Darrick Banda, a defense attorney for Cummings, said that doesn’t prove murder.

“Being a thief does not make one a murderer,” Banda said. “Roland Cummings was perhaps the easiest choice for law enforcement in this case, but he was not the correct one.”

Banda also told jurors that during such a bloody slaying, some of Aurele Fecteau’s DNA should have transferred to Cummings’ clothing, but none was found.

One of Fecteau’s daughters, Ann Bucknam, of Sidney, testified that the pants presented as evidence were those worn by her father when he gardened in his yard, one of his favorite activities.

She said she drove him to doctors’ appointments and took him grocery shopping. She also testified he suffered from macular degeneration, a condition that affected his eyesight, so she helped him pay bills and organize his money in his wallet so he wouldn’t mistakenly pull out a $100 bill when he wanted a $20.

She said he had prescription medication, including oxycodone and Vicodin, and kept it in his bedroom and in the kitchen.

“I encouraged him not to leave those laying around,” Bucknam said.

Bucknam gave a glimpse into her father’s personality, saying he would still mow the lawn, garden and do cooking and baking when he felt up to it.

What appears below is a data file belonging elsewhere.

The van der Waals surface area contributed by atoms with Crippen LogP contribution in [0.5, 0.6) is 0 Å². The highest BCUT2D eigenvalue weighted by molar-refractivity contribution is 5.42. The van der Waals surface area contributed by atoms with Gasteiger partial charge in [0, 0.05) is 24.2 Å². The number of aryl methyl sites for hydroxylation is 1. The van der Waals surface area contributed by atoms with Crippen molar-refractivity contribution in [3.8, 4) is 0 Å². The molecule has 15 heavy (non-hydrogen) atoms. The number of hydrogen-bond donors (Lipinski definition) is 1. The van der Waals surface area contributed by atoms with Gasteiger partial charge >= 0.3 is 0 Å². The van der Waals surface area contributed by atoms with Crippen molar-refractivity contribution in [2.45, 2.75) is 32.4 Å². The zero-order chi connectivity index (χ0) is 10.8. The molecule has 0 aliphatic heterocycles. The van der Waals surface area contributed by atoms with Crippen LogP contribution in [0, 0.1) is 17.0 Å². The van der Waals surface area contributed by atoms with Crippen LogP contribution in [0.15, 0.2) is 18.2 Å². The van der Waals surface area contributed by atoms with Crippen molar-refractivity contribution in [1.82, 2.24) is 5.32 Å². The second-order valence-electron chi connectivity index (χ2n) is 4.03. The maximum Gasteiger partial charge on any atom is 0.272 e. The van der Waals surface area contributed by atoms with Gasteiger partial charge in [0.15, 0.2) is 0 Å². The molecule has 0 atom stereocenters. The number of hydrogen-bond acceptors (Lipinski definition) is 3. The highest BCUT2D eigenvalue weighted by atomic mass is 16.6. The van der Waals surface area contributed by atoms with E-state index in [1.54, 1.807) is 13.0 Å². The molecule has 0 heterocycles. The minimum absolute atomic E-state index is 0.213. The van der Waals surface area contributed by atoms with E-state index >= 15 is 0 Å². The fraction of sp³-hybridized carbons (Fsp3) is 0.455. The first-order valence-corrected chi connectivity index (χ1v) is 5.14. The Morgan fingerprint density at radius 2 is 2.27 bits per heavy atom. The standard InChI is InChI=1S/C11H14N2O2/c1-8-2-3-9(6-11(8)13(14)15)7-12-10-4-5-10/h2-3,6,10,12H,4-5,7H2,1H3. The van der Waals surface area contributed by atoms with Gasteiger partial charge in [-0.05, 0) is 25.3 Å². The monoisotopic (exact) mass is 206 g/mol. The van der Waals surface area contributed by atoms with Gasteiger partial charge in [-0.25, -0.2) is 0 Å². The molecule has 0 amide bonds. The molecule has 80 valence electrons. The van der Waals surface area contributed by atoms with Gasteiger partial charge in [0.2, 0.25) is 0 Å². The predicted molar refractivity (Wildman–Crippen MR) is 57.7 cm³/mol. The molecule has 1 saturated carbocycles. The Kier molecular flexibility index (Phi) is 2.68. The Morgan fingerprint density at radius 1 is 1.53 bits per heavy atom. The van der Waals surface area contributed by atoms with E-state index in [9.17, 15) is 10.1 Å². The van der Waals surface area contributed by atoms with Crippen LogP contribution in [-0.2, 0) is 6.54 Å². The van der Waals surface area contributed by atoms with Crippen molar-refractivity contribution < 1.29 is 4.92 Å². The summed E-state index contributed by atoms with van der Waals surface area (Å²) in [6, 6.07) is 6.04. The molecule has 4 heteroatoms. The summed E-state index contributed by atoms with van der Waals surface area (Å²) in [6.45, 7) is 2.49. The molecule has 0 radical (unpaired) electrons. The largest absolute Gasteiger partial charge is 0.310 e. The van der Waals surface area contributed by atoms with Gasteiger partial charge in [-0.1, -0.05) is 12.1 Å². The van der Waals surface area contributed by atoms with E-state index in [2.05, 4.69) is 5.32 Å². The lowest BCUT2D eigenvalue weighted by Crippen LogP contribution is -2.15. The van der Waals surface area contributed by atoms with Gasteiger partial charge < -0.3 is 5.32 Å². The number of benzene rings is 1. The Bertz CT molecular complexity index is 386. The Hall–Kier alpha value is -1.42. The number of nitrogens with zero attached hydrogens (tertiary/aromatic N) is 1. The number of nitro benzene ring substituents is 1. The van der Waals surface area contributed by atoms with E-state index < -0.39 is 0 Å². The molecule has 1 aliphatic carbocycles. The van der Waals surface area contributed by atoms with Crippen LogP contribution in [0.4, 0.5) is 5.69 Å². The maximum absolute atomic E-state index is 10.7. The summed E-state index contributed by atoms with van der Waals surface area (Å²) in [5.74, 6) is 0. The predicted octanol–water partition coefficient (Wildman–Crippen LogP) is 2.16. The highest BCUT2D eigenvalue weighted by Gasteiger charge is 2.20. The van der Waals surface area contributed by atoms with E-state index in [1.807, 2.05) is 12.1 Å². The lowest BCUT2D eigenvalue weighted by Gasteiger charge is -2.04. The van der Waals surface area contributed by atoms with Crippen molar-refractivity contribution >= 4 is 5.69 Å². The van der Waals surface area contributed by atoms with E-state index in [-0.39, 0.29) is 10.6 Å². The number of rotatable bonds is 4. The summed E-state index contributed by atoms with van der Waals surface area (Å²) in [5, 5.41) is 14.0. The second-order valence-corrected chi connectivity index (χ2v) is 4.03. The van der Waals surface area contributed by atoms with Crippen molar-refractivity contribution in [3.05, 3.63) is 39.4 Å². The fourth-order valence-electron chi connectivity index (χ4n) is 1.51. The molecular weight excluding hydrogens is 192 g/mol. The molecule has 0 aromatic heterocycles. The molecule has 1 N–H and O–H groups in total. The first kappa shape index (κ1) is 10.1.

“For the most part, my father was a very, very organized person, especially for a guy,” she said, adding “Sorry, guys,” and getting a chuckle from listeners.

She said he was thrifty, and could be stubborn, refusing to use a new wallet she bought for him and preferring an old one and a plastic change purse that opened when it was squeezed.

Bucknam also said her father had more than $1 million in bank accounts.

As she was on her way to Moosehead Lake for the 2014 Memorial Day weekend, she learned in a phone call from her sister-in-law Lorraine Fecteau and that her father was dead.

Dr. Mark Flomenbaum, Maine’s chief medical examiner, testified Thursday afternoon that Aurele Fecteau died from multiple stab wounds and that his lungs and aorta were both punctured by a blade. Flomenbaum, who performed the autopsy, said several of the injuries alone would have been fatal, while others potentially would have caused death through bleeding.

Flomenbaum also identified a red, long-sleeved T-shirt that Fecteau had been wearing, pointing out the cuts on the shirt that matched the wounds he had marked on a diagram of four silhouettes of the body.

Most of the wounds were on the left side of the chest and arm. The shirt, the trousers and a number of photographs admitted as evidence were piled on a table directly in front of the judge’s bench.

The openings by attorneys were watched by about two dozen people, including friends and relatives of Fecteau, and filmed by four news media cameras.

Justice Michaela Murphy warned jurors against watching or listening to any media reports about the case and told them to report back to the courthouse at 9 a.m. Friday.


Betty Adams — 621-5631

[email protected]

Twitter: @betadams